[I am the true vine.] We may take these words in opposition to what is spoken concerning Israel. Israel is called a vine, Psalm 80:8; Isaiah 5:7; Jeremiah 2:21, &c. In Vajicra Rabba, the parallel is drawn between Israel and a vine; and the similitude is carried on to sixteen particulars, for the most part improper and unsuitable enough.
But that which is principally to be regarded in this place is this, that hitherto, indeed, Israel had been the vine, into which every one that would betake himself to the worship of the true God was to be set and grafted in. But from henceforward they were to be planted no more into the Jewish religion, but into the profession of Christ. To which that in Acts 11:26 hath some reference, where the disciples were first called 'Christians,' that is, no longer Jews or Israelites.
Our Saviour, as we have said before, discoursed these things immediately after that he had instituted the holy eucharist: while he was ordaining that holy sacrament he had said, "This is the new testament in my blood"; and from thence immediately adds, I am the true vine: so that for the future the church is to be under the administration of a new testament, and not, as the Jewish church, under that of the old; and from henceforward I am the true vine, into which all the branches of the church must be ingrafted, and not into the Israelitish vine any more.
[Now ye are clean.] Christ having discoursed of the vine and of the branches, these words seem to have an allusion to that law concerning the circumcision of the tree when first planted, Leviticus 19:23. For the first three years the fruit was to be accounted as uncircumcised, unclean, and not to be eaten; "But you, O my branches, now are clean through my word; that word which I have been preaching to you for these three years."
[Abide in me.] Indeed, a true fixing and abiding in Christ is by a true faith. But may we not suppose our Saviour here more peculiarly warning them against apostasy, or falling back from the gospel into Judaism, a plague likely to rage exceedingly in the church?
[As a branch.] See Ezekiel 15:2, where D. Kimchi paraphrases in this manner: "O Son of man, I do not ask thee concerning the vine that beareth fruit (for so it ought to be accounted), but concerning the branch which is amongst the trees of the wood, unfruitful, even as the trees themselves are." Where, by branch (for so it is commonly rendered), we are to understand the wild vine. So R. Solomon in loc.: "I do not speak (saith God) of the vine in the vineyard that bears fruit, but of the branch of the wild vine that grows in the woods." So that the sense of the prophet is, "O son of man, what is the vine tree more than any tree?" viz. a branch of the wild vine which grows amongst the trees of the forest, which is unfruitful, even as they are.
And this is our Saviour's meaning; "Every branch in me that bringeth not forth fruit is cast forth like the branch in the vine that grows wild in the forest, which is good for nothing but to be burned"...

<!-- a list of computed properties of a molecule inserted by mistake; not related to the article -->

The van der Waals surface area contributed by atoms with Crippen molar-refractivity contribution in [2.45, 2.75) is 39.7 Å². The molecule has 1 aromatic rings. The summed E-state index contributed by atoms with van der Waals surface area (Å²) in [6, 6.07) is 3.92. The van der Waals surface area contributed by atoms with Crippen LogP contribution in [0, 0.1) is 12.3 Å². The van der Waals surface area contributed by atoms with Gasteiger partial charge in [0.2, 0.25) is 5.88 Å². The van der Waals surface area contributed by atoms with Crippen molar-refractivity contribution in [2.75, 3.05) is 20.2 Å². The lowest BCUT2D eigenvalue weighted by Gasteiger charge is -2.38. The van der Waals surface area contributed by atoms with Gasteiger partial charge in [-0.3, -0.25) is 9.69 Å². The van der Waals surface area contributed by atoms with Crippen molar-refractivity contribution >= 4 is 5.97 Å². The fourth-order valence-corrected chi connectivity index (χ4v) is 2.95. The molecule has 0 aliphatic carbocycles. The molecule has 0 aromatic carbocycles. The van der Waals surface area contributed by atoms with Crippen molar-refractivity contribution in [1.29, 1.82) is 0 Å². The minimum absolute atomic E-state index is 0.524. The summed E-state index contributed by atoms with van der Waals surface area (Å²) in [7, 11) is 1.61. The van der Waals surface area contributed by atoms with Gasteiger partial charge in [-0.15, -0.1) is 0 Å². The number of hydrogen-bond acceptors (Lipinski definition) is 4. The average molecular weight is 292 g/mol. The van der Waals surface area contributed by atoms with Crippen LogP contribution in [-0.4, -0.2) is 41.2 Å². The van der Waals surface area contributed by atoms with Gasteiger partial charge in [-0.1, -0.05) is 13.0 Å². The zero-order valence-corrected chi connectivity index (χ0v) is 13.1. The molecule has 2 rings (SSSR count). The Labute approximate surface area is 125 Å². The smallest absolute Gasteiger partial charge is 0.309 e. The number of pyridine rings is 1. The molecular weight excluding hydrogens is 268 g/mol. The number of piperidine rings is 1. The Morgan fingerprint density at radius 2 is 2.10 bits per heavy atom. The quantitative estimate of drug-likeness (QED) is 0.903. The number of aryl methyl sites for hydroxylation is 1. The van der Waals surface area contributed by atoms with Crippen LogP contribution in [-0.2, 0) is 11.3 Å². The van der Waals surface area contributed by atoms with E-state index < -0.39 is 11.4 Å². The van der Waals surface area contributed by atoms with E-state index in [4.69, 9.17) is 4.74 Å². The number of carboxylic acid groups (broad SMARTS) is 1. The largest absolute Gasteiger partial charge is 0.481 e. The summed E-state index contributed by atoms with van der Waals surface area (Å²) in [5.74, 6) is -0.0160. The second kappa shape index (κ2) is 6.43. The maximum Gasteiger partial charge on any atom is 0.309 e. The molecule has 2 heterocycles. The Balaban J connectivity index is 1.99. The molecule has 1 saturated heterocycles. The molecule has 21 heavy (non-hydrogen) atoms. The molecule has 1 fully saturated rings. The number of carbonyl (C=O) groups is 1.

[That ye love one another.] "Every sabbath they added that blessing towards that course of priests who, having performed their service the last week, were gone off. Let him who dwells in this house plant among you brotherhood, love, peace, and friendship."
Our Saviour once and again repeats that command, "Love one another": he calls it 'a new commandment,' chapter 13:34: for their traditions had in a great measure put that command of loving one another out of date; and that particularly by very impious vows they would be making. We have a little hint of it, Matthew 15:5, and more in the treatise Nedarim. See also Matthew 5:43, "Thou shalt hate thine enemy": this rule obtained in the Jewish schools. And upon that precept, "Thou shalt love thy neighbour as thyself," let us see the mighty charitable Gloss in Chetubb. "Thou shalt love thy neighbour as thyself," that is, decree him to an easy death: namely, when he is adjudged by the Sanhedrim to die.
When you consider the frequent repetition of this precept, "Love one another," consider also that passage, Matthew 10:34, "I came not to send peace, but a sword": and then having reflected on those horrid seditions and mutual slaughters, wherewith the Jewish nation, raging with itself in most bloody discords and intestine broils, was, even by itself, wasted and overwhelmed, you will more clearly see the necessity and reasonableness of this command of loving one another, as also the great truth of that expression, "By this shall all men know that ye are my disciples, if ye have love one to another."
[But I have called you friends, for all things, &c.] Thus is it said of Abraham the 'friend of God,' Genesis 18:17.
[Ye have not chosen me.] For it was a custom amongst the Jews that the disciple should choose to himself his own master. "Joshua Ben Perachiah said, 'Choose to thyself a master, and get a colleague.'"
[They had not had sin.] So also verse 24: in both places the passage is to be understood of that peculiar sin of rejecting the Messiah: "If I had not spoken to them, and done those things that made it demonstrably evident that I was the Messiah, they had not had sin, that is, they had not been guilty of this sin of rejecting me. But when I have done such things amongst them, it is but too plain that they do what they do in mere hatred to me and to my Father." Our Saviour explains what sin he here meaneth in chapter 16:9.
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